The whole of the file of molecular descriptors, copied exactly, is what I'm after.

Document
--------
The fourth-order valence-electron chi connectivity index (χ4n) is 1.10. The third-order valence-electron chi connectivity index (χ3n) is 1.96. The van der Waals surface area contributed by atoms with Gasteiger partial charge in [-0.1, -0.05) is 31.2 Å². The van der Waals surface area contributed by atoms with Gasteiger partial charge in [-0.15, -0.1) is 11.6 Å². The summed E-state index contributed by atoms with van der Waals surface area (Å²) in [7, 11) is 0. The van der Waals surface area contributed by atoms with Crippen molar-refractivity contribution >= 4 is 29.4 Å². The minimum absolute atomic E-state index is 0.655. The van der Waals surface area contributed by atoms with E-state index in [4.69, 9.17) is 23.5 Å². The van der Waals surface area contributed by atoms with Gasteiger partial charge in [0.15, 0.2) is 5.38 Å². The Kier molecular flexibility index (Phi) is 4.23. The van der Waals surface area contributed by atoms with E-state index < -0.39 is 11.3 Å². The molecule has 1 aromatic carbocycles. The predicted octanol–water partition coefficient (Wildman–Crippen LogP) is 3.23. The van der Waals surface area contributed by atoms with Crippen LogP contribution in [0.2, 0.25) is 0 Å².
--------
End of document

The fourth-order valence-electron chi connectivity index (χ4n) is 1.10. The third-order valence-electron chi connectivity index (χ3n) is 1.96. The van der Waals surface area contributed by atoms with Gasteiger partial charge in [-0.1, -0.05) is 31.2 Å². The van der Waals surface area contributed by atoms with Gasteiger partial charge in [-0.15, -0.1) is 11.6 Å². The summed E-state index contributed by atoms with van der Waals surface area (Å²) in [7, 11) is 0. The van der Waals surface area contributed by atoms with Crippen molar-refractivity contribution >= 4 is 29.4 Å². The minimum absolute atomic E-state index is 0.655. The van der Waals surface area contributed by atoms with E-state index in [4.69, 9.17) is 23.5 Å². The van der Waals surface area contributed by atoms with Gasteiger partial charge in [0.15, 0.2) is 5.38 Å². The Kier molecular flexibility index (Phi) is 4.23. The van der Waals surface area contributed by atoms with E-state index < -0.39 is 11.3 Å². The molecule has 1 aromatic carbocycles. The predicted octanol–water partition coefficient (Wildman–Crippen LogP) is 3.23. The van der Waals surface area contributed by atoms with Crippen LogP contribution in [0.2, 0.25) is 0 Å².